Many people in Mongolia live on about two dollars a day. The country also has the world’s fastest growing economy (with a 17% growth rate in 2011, 18% in 2013). So it’s an understatement to say this is a land of contrasts and extremes, where adults live in holes under the city of Ulaan Baator to stay alive in winter, as this photo essay documents, and a new class of educated young professionals moves into high-rise apartments in the capital city, as the first of the images in this NPR report show.
The tourism industry is growing quickly, but the current economic boom in Mongolia is really due to the country’s rapidly developing mining industry, which is beginning to exploit copper, coal, and gold deposits in the southern Gobi desert. The mines are all operated by large foreign companies, particularly American (Haliburton) and British-Australian (Rio Tinto) ones. The Oyu Tolgoi (or ‘turquoise hill’) mine is transforming Mongolia’s landscape, according to this New York Times video, which gauges local reactions to the heavy resource use of the mine and the way it is creating a cloud of dust over much of the southern Gobi. The changes are happening right now. The photos in “Though not yet Open, a Huge Mine is Transforming Mongolia’s Landscape” were taken a month after I travelled through the region last summer.
Locals, foreigners, and government officials all have different ideas about who will benefit from the booms in mining and tourism. As this NPR story reports, the mineral boom in Mongolia is expected to “more than double” the country’s GDP over the next decade. The extraction companies and government, using the expected ‘trickle down’ rhetoric, predict widespread poverty alleviation and increased living standards for Mongolians. The nomadic herders of the Gobi say it is harder to find water for their animals these days. They’ve also noticed increased respiratory illnesses, and they’re concerned that local workers are being coerced into contracts with the mining companies. The Oyu Tolgoi mine pays workers on average US$230 per month, while its forecast profit for the first year of operating is US$900 million.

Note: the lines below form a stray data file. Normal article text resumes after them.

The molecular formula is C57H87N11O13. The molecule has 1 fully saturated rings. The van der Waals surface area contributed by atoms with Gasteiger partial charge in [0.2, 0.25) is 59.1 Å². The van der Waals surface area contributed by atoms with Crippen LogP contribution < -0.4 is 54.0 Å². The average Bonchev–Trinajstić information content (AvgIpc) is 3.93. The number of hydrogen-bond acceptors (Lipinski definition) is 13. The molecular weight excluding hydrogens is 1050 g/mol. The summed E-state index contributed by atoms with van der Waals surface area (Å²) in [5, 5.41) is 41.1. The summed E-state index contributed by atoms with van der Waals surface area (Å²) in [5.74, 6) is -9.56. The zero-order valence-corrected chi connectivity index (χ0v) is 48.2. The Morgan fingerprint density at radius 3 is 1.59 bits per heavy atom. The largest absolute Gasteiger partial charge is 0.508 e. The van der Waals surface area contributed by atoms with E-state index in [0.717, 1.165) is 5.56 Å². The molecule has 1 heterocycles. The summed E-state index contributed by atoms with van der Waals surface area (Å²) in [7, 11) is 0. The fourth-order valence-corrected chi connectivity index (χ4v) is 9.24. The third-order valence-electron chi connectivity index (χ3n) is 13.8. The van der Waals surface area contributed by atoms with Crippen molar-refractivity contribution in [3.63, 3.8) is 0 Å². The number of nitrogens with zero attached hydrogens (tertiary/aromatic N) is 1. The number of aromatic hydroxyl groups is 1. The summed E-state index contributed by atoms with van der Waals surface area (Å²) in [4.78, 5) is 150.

Over a third of Mongolian people follow a traditional way of life. Forty percent of the country’s households make their living as animal herders. This nomadic lifestyle requires large amounts of healthy land to roam across. A sustainable relationship with the earth is central to the population’s way of life.
“I love my Mongolia,” said the young, proud woman on the bus ride. She offered me strips of cured horsemeat while she talked — astonishingly tasty meat her Kazakh grandmother had prepared at home. “Look at the beautiful grasslands around us,” she said, as we chugged along on the sandy gravel and chewed mouthfuls of horse. “Look at the sky. It’s so quiet. So glorious. So healthy.” Out of the window the sky really was a vision of glory: huge, wide-open, and tinted with the gentlest aquamarines and purples. There were no people visible, and only one or two white yurts. We passed by the occasional, trotting yak. Sometimes the yaks, and the camels, tried to race the bus but it wasn’t a fair race, we had too much momentum. They eventually fell behind, panting.
Melody Nixon, a New Zealand-born writer living in New York City, is the Interviews Editor for The Common.
Photographs by Melody Nixon (excluding image of the steppe, from Creative Commons)